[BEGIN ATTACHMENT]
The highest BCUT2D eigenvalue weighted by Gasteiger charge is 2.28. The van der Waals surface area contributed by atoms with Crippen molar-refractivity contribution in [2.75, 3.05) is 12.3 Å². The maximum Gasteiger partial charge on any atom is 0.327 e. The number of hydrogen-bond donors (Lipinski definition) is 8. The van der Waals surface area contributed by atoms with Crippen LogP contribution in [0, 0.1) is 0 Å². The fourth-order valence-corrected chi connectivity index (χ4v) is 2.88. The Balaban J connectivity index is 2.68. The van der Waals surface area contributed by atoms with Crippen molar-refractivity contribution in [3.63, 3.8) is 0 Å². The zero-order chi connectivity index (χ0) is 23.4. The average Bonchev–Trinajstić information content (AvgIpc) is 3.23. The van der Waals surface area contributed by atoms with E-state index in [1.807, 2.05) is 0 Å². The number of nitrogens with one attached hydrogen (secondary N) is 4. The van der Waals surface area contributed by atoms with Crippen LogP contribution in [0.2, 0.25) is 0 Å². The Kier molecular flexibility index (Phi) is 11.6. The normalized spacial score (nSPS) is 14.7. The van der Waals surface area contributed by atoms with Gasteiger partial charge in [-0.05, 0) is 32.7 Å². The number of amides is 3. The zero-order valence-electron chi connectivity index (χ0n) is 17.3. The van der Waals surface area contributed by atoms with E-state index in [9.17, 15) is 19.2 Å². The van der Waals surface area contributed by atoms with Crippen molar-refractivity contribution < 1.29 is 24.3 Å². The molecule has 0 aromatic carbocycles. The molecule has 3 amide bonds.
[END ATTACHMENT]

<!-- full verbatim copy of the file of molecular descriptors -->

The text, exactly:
The highest BCUT2D eigenvalue weighted by Gasteiger charge is 2.28. The van der Waals surface area contributed by atoms with Crippen molar-refractivity contribution in [2.75, 3.05) is 12.3 Å². The maximum Gasteiger partial charge on any atom is 0.327 e. The number of hydrogen-bond donors (Lipinski definition) is 8. The van der Waals surface area contributed by atoms with Crippen LogP contribution in [0, 0.1) is 0 Å². The fourth-order valence-corrected chi connectivity index (χ4v) is 2.88. The Balaban J connectivity index is 2.68. The van der Waals surface area contributed by atoms with Crippen molar-refractivity contribution in [3.63, 3.8) is 0 Å². The zero-order chi connectivity index (χ0) is 23.4. The average Bonchev–Trinajstić information content (AvgIpc) is 3.23. The van der Waals surface area contributed by atoms with E-state index in [1.807, 2.05) is 0 Å². The number of nitrogens with one attached hydrogen (secondary N) is 4. The van der Waals surface area contributed by atoms with Crippen LogP contribution in [0.2, 0.25) is 0 Å². The Kier molecular flexibility index (Phi) is 11.6. The normalized spacial score (nSPS) is 14.7. The van der Waals surface area contributed by atoms with Gasteiger partial charge in [-0.05, 0) is 32.7 Å². The number of amides is 3. The zero-order valence-electron chi connectivity index (χ0n) is 17.3. The van der Waals surface area contributed by atoms with E-state index in [9.17, 15) is 19.2 Å². The van der Waals surface area contributed by atoms with Crippen molar-refractivity contribution < 1.29 is 24.3 Å². The molecule has 0 aromatic carbocycles. The molecule has 3 amide bonds.